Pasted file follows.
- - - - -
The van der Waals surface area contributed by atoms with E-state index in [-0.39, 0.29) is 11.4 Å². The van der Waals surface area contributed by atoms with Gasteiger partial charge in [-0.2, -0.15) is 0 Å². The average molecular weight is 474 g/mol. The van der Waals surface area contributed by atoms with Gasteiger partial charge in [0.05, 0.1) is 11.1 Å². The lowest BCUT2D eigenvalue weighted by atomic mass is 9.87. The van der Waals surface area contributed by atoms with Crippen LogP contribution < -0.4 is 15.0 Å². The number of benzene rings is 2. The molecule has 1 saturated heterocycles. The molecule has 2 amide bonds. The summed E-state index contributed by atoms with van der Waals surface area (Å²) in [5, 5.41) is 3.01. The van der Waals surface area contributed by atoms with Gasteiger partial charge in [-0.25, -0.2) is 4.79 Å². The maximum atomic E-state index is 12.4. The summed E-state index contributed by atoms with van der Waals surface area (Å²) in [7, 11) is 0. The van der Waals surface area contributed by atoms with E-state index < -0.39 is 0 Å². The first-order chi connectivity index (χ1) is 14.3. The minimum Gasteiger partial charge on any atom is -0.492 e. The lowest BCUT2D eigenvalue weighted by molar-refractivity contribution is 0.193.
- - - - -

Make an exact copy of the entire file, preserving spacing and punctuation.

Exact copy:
The van der Waals surface area contributed by atoms with E-state index in [-0.39, 0.29) is 11.4 Å². The van der Waals surface area contributed by atoms with Gasteiger partial charge in [-0.2, -0.15) is 0 Å². The average molecular weight is 474 g/mol. The van der Waals surface area contributed by atoms with Gasteiger partial charge in [0.05, 0.1) is 11.1 Å². The lowest BCUT2D eigenvalue weighted by atomic mass is 9.87. The van der Waals surface area contributed by atoms with Crippen LogP contribution < -0.4 is 15.0 Å². The number of benzene rings is 2. The molecule has 1 saturated heterocycles. The molecule has 2 amide bonds. The summed E-state index contributed by atoms with van der Waals surface area (Å²) in [5, 5.41) is 3.01. The van der Waals surface area contributed by atoms with Gasteiger partial charge in [-0.25, -0.2) is 4.79 Å². The maximum atomic E-state index is 12.4. The summed E-state index contributed by atoms with van der Waals surface area (Å²) in [7, 11) is 0. The van der Waals surface area contributed by atoms with E-state index < -0.39 is 0 Å². The first-order chi connectivity index (χ1) is 14.3. The minimum Gasteiger partial charge on any atom is -0.492 e. The lowest BCUT2D eigenvalue weighted by molar-refractivity contribution is 0.193.